“We’re going to start with Gardy in center,” Girardi said. “Both of them played great. Melky had a tough year last year, but he came into camp and was ready to go and played well. Gardy finished up strong and had a great camp.”
I see no basis for concluding that Brett Gardner is going to be able to replicate or even come close to this spring training numbers over the course of a full season. Not that Melky would either. What will the Yankees do when they realize that they're getting nothin' from these guys? I know it may not be ideal, but I can't help but think we're going to see a lot of Nick Swisher in center this year.
Every year, lawmakers, chambers of commerce and municipalities in Florida and Arizona go on about just how much of an economic impact spring training has on local economies. On the basis of that impact, they argue for the use of public dollars to construct or improve spring training facilities, and towns practically go to war with one another to lure or secure teams. The basis for this are numbers provided by The Cactus League Association and The Florida Sports Foundation, which claim that spring training brings economic benefits to local economies of $310 million and $450 million, respectively. National Review's Charles Fountain notes, however, that these are dubious claims:
But are these numbers real?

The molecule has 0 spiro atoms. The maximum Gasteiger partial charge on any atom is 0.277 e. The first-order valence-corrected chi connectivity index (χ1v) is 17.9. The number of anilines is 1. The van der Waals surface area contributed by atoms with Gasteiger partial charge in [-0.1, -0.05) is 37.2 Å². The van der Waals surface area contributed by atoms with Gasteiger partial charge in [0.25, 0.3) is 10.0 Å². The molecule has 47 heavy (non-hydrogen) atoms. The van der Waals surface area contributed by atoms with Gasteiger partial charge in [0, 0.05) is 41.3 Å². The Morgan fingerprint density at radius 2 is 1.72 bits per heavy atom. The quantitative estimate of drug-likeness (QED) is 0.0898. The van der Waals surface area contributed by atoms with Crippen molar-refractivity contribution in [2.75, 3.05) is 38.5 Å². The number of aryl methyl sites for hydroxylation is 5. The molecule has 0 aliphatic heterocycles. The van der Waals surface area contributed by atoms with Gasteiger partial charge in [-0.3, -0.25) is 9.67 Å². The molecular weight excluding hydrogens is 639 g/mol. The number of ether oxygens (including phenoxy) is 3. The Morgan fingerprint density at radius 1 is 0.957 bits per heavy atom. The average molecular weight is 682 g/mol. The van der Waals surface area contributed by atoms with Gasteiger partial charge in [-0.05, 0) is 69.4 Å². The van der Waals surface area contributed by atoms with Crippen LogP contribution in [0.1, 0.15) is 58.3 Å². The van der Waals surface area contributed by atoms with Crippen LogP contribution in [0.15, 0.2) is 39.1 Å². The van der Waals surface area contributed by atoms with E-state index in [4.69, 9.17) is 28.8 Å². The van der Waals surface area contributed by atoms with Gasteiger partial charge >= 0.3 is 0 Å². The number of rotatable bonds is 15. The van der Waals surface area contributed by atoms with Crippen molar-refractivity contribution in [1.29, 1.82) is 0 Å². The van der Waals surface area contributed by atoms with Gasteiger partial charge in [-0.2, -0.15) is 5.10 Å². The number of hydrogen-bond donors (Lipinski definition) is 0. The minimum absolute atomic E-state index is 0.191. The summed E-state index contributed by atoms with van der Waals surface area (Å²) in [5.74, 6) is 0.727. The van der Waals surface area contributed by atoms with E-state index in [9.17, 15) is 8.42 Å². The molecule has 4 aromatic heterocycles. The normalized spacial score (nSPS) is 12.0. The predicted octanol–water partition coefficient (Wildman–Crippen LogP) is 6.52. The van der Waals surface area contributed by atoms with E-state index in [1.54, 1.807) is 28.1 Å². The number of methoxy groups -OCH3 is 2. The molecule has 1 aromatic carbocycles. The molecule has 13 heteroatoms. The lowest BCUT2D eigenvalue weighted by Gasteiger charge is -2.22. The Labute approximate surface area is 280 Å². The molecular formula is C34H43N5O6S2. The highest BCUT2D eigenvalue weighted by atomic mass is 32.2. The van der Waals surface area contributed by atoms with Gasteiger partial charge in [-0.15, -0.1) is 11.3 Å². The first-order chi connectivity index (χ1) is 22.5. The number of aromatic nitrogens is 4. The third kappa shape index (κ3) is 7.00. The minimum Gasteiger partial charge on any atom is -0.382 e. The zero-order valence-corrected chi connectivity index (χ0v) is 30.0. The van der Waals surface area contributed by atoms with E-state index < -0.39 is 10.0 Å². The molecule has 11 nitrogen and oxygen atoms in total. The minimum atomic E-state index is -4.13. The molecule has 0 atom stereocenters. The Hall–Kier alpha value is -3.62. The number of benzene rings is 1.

It's nice to have numbers to work with. Numbers are useless, however, when those who provide them have stacked the deck in their favor.
(thanks to Pete Toms for the link)
Neil deMause is pretty much awesome. His Field of Schemes book and blog have served as one of the primary inspirations for my criticism of public subsidies for professional sports, and rarely a day goes by when he doesn't have something worth thinking about. Among the most interesting things from the past few days: based on the spam the Mets ticket office is sending out, there's a decent chance that there will be empty seats in Citi Field on opening day.
My guess: if there's even a remote chance of that, vans will be standing by to deliver free tickets to elementary and middle schools all over Queens, ensuring that the people will fill the place on opening day, even if the seats don't generate any income. After opening day? All bets are off.
Things to read as you realize that, in optimizing and synchronizing the iPod, your wife has somehow managed to delete 11 Bob Dylan albums yet somehow kept "Street Legal" on there:
Don't get me wrong: "The Groom's Still Waiting at the Altar" is a fine damn song. I'm just saying that it's cold comfort when you realize that you're going to have to re-rip "Bringing it All Back Home" and everything else this evening.